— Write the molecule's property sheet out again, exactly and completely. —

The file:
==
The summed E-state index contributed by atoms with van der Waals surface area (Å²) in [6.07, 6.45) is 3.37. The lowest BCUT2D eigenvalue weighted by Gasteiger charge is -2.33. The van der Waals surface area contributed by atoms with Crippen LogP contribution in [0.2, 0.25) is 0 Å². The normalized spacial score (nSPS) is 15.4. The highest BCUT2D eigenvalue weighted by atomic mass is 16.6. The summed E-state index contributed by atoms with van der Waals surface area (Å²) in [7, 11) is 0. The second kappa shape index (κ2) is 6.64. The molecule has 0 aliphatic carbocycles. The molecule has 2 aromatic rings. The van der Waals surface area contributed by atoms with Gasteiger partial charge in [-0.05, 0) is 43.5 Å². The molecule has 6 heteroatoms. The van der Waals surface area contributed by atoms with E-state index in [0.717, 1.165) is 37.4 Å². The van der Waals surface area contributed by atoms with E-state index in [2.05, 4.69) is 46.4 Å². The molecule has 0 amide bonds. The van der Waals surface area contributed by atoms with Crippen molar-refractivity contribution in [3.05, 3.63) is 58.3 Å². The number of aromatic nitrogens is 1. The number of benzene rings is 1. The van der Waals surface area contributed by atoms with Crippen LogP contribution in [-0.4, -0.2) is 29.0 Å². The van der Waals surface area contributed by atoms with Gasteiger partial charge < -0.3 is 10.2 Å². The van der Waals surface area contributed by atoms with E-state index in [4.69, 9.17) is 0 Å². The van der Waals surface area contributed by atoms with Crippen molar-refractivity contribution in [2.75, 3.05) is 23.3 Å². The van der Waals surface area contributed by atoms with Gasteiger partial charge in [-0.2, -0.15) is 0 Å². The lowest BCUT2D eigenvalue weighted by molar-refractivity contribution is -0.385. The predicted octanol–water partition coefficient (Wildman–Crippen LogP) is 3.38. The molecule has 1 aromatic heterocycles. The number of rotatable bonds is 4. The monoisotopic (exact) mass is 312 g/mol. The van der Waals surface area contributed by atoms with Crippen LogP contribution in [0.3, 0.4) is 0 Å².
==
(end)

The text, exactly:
The summed E-state index contributed by atoms with van der Waals surface area (Å²) in [6.07, 6.45) is 3.37. The lowest BCUT2D eigenvalue weighted by Gasteiger charge is -2.33. The van der Waals surface area contributed by atoms with Crippen LogP contribution in [0.2, 0.25) is 0 Å². The normalized spacial score (nSPS) is 15.4. The highest BCUT2D eigenvalue weighted by atomic mass is 16.6. The summed E-state index contributed by atoms with van der Waals surface area (Å²) in [7, 11) is 0. The second kappa shape index (κ2) is 6.64. The molecule has 0 aliphatic carbocycles. The molecule has 2 aromatic rings. The van der Waals surface area contributed by atoms with Gasteiger partial charge in [-0.05, 0) is 43.5 Å². The molecule has 6 heteroatoms. The van der Waals surface area contributed by atoms with E-state index in [0.717, 1.165) is 37.4 Å². The van der Waals surface area contributed by atoms with E-state index in [2.05, 4.69) is 46.4 Å². The molecule has 0 amide bonds. The van der Waals surface area contributed by atoms with Crippen molar-refractivity contribution in [3.05, 3.63) is 58.3 Å². The number of aromatic nitrogens is 1. The number of benzene rings is 1. The van der Waals surface area contributed by atoms with Crippen LogP contribution in [-0.4, -0.2) is 29.0 Å². The van der Waals surface area contributed by atoms with Gasteiger partial charge < -0.3 is 10.2 Å². The van der Waals surface area contributed by atoms with E-state index in [4.69, 9.17) is 0 Å². The van der Waals surface area contributed by atoms with Crippen molar-refractivity contribution in [2.75, 3.05) is 23.3 Å². The van der Waals surface area contributed by atoms with Gasteiger partial charge in [-0.2, -0.15) is 0 Å². The lowest BCUT2D eigenvalue weighted by molar-refractivity contribution is -0.385. The predicted octanol–water partition coefficient (Wildman–Crippen LogP) is 3.38. The molecule has 1 aromatic heterocycles. The number of rotatable bonds is 4. The monoisotopic (exact) mass is 312 g/mol. The van der Waals surface area contributed by atoms with Crippen LogP contribution in [0.3, 0.4) is 0 Å².